Directed By: Loren Johnson
Written By: Katrina Rodriguez
Starring: Andrea Burdett, Luke Ledger, Pia Prendiville, Mauricio Merino Jr
UK Certification: 15
Running Time: 89 minutes
Distributor: Monster Pictures
UK Release Date: 11th August 2014
When the director of a $50,000AUD budgeted Aussie film with a cast of largely first-time actors and crew states that he endeavoured to create a similar atmosphere to that of Picnic at Hanging Rock (1975), you have to admire his ambition. Frustrated with the opportunities that lay within the barren film community of Perth, Loren Johnson decided to be proactive and raise a budget while casting his net wide and far for an inspiring script. Once found, and with a cast assembled that included a debut performance from Luke Ledger – cousin of Heath, the stressful process of low budget filmmaking began.
Deep in the Australian bush reside a group of disaffected teenagers with behavioural difficulties who were taken by force from their homes, carried by van with a bag over their heads, and dumped unceremoniously in this outback location. For the group it’s a traumatic undertaking but as the new additions realise where they are, registration begins to take place in the style of a highly disciplined military orientated roll call. This proves an opportunity to discover the reasons for the kids being here – from stealing money, to going AWOL, to taking drugs. Youth behaviour modification is the modus operandi for the camp and the teens find themselves in a highly regimented routine.
On the outside, unbeknown to the group a former resident of this boot camp has been to the police to inform them of his mistreatment, a claim that the police are treating seriously. The police inspector decides to take a trip up to Camp Redback to see for himself how accurate these claims are, and quickly gets the impression things aren’t quite what they seem. Meanwhile, the appearance of a ghostly apparition alludes to the fact that some long buried secrets are about to come to the fore.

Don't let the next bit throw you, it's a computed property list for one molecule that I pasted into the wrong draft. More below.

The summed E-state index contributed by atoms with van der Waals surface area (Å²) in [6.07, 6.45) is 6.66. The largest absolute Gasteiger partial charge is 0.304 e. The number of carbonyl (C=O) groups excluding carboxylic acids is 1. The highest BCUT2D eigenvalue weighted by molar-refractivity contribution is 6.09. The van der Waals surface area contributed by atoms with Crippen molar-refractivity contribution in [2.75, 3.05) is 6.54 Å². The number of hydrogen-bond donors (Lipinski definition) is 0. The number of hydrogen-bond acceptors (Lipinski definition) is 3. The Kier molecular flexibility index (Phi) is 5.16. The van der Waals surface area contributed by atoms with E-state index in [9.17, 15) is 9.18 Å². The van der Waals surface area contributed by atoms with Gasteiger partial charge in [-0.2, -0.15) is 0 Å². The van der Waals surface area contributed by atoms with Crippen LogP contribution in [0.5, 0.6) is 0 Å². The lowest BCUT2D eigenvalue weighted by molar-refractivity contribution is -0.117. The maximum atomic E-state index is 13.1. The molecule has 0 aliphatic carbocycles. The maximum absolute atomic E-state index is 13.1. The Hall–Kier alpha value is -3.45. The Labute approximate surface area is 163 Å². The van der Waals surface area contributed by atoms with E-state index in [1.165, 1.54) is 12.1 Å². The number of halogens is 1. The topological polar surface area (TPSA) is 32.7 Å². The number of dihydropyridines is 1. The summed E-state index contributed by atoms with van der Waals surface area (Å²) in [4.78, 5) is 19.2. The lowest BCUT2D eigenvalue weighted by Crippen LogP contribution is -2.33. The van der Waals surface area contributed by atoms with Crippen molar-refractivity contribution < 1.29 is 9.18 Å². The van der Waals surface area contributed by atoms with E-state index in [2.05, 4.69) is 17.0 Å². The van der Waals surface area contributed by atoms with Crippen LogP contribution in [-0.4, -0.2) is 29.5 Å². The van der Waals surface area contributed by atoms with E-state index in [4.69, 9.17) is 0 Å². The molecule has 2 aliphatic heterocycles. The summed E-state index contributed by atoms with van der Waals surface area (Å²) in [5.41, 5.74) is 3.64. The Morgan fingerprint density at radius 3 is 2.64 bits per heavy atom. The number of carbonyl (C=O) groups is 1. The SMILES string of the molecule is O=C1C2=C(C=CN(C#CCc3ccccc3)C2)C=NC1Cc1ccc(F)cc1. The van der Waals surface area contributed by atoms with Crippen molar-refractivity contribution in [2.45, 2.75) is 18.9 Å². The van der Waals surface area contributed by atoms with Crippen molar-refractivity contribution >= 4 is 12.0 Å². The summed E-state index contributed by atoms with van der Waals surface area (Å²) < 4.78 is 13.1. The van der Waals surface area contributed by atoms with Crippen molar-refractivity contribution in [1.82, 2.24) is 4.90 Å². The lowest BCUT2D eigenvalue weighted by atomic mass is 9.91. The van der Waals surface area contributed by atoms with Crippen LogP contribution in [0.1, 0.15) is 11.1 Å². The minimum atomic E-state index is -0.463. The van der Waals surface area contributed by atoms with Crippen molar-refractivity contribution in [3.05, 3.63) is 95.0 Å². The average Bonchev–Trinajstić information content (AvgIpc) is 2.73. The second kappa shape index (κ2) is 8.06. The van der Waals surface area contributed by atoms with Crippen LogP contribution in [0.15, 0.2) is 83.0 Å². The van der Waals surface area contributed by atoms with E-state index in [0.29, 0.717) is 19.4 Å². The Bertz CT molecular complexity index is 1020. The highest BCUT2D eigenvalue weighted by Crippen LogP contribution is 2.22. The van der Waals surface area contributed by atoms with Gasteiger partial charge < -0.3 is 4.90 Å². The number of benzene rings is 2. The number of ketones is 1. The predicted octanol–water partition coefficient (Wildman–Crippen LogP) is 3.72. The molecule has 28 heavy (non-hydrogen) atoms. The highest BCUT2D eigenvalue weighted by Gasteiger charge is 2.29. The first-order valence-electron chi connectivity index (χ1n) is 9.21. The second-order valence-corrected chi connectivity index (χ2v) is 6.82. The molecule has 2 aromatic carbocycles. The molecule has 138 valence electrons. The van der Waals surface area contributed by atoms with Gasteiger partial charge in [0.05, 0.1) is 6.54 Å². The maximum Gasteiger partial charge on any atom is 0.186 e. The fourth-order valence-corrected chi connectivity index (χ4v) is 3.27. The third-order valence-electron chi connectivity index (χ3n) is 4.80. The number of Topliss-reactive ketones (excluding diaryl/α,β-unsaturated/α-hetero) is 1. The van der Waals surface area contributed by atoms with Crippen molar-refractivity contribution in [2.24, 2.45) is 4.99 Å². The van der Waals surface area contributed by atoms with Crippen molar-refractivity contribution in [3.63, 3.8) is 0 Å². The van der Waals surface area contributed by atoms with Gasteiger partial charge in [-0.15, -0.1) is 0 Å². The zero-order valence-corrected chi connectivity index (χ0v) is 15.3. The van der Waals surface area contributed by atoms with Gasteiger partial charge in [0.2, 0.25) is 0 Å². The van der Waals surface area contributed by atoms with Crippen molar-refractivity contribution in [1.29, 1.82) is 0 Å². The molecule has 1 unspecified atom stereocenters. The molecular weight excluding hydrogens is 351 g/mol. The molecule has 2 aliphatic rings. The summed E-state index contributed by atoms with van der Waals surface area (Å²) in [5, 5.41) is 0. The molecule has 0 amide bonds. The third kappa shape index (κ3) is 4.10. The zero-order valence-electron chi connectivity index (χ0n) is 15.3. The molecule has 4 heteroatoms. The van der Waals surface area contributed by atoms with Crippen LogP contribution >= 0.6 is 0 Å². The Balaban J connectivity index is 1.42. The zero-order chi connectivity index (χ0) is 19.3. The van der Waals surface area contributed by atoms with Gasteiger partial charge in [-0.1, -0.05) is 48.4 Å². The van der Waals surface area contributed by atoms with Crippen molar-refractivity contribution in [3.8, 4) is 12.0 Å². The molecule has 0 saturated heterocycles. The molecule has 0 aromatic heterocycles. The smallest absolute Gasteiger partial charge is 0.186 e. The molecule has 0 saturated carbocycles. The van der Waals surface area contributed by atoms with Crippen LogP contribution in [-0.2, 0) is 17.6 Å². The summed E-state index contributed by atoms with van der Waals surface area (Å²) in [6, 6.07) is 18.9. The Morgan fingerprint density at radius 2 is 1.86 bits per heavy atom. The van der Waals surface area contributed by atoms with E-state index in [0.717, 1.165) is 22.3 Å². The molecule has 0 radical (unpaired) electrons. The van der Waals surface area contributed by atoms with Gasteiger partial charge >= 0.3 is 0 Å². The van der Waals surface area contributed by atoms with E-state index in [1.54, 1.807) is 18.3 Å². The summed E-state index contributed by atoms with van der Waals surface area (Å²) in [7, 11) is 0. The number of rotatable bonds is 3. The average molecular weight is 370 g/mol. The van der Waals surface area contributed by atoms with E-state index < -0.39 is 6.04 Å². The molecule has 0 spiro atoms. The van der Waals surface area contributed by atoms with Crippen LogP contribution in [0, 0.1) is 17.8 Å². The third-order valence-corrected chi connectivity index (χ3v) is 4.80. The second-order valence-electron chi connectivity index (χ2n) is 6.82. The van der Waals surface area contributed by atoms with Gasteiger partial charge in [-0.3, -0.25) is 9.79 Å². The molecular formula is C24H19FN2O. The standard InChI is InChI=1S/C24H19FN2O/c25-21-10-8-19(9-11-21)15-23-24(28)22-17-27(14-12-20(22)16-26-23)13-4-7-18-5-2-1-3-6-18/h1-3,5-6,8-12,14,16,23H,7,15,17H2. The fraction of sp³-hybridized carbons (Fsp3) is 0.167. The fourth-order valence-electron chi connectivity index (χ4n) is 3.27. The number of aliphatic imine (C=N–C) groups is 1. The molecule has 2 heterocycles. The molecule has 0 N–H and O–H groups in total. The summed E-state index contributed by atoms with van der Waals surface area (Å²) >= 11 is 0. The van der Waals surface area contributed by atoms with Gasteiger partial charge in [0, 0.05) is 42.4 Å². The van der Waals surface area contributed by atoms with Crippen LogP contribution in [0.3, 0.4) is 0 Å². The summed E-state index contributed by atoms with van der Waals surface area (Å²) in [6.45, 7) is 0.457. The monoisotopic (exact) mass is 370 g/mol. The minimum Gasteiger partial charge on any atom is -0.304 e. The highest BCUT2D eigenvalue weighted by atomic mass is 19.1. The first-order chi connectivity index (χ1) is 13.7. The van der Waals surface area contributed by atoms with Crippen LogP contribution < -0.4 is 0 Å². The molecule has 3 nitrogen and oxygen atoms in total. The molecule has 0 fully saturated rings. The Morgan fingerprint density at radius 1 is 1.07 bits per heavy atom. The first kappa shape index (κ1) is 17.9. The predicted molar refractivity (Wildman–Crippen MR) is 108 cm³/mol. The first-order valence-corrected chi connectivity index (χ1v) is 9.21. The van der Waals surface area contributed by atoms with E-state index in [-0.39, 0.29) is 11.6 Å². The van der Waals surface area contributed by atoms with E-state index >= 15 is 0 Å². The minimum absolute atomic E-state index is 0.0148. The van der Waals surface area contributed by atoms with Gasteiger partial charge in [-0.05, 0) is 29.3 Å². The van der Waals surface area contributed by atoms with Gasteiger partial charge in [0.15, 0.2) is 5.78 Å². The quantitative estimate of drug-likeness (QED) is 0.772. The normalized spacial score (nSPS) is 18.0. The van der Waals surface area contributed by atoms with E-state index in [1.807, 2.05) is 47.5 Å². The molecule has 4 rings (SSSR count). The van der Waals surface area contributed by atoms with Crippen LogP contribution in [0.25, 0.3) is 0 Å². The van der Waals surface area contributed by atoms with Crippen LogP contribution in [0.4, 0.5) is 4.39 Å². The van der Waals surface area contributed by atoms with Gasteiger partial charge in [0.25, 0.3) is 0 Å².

While praise is indeed due solely for the production, completion and distribution of this low budget movie, I can’t help but shed some negativity on proceedings with the absence of resolute direction within the movie. I thought the structure of the movie was a little inconsistent with certain scenes outstaying their welcome, while others appeared too brief. One of the early scenes for example when the residents line up for inspection by Harris (John McPherson) the camp’s drill sergeant styled leader, it seems to drag on forever. McPherson too sadly doesn’t quite gel with the character, and the menace that Harris should imbue is somewhat lacking.
The same could be said too about the way it meanders across genres. Is it a drama that wants to comment on the rehabilitation of a disaffected youth, is it a police procedural or is it a thriller that simply aims to uncover a buried secret? Is the supernatural angle really warranted in this narrative? It’s so ambitious, and yet with a cast peppered with first-timers its aspirations just seem too lofty as it develops into a frustrating experience for the viewer. Something much simpler would have been much more effective, and while not a total disappointment, Raven’s Cabin leaves you thinking that this was a missed opportunity for this young group of actors and filmmakers.
4 out of 10
An introduction to the film by the director
A behind the scenes montage of stills